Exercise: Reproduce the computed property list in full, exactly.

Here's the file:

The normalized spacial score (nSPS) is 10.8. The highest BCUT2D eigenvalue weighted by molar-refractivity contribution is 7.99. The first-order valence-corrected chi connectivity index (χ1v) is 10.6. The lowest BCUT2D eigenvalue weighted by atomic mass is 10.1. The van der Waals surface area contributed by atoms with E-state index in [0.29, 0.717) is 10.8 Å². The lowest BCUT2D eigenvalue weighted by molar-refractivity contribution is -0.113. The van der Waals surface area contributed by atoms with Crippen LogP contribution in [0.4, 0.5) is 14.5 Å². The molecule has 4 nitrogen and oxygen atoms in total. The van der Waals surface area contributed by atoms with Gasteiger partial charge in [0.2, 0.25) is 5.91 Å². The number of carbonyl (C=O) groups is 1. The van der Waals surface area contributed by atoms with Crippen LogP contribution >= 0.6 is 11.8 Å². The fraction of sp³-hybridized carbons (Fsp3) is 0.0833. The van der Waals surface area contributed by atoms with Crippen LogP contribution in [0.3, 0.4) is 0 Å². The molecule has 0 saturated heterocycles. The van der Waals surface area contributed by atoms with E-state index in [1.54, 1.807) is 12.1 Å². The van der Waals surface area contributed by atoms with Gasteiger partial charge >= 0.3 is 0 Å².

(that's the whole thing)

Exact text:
The normalized spacial score (nSPS) is 10.8. The highest BCUT2D eigenvalue weighted by molar-refractivity contribution is 7.99. The first-order valence-corrected chi connectivity index (χ1v) is 10.6. The lowest BCUT2D eigenvalue weighted by atomic mass is 10.1. The van der Waals surface area contributed by atoms with E-state index in [0.29, 0.717) is 10.8 Å². The lowest BCUT2D eigenvalue weighted by molar-refractivity contribution is -0.113. The van der Waals surface area contributed by atoms with Crippen LogP contribution in [0.4, 0.5) is 14.5 Å². The molecule has 4 nitrogen and oxygen atoms in total. The van der Waals surface area contributed by atoms with Gasteiger partial charge in [0.2, 0.25) is 5.91 Å². The number of carbonyl (C=O) groups is 1. The van der Waals surface area contributed by atoms with Crippen LogP contribution >= 0.6 is 11.8 Å². The fraction of sp³-hybridized carbons (Fsp3) is 0.0833. The van der Waals surface area contributed by atoms with Crippen LogP contribution in [0.3, 0.4) is 0 Å². The molecule has 0 saturated heterocycles. The van der Waals surface area contributed by atoms with E-state index in [1.54, 1.807) is 12.1 Å². The van der Waals surface area contributed by atoms with Gasteiger partial charge >= 0.3 is 0 Å².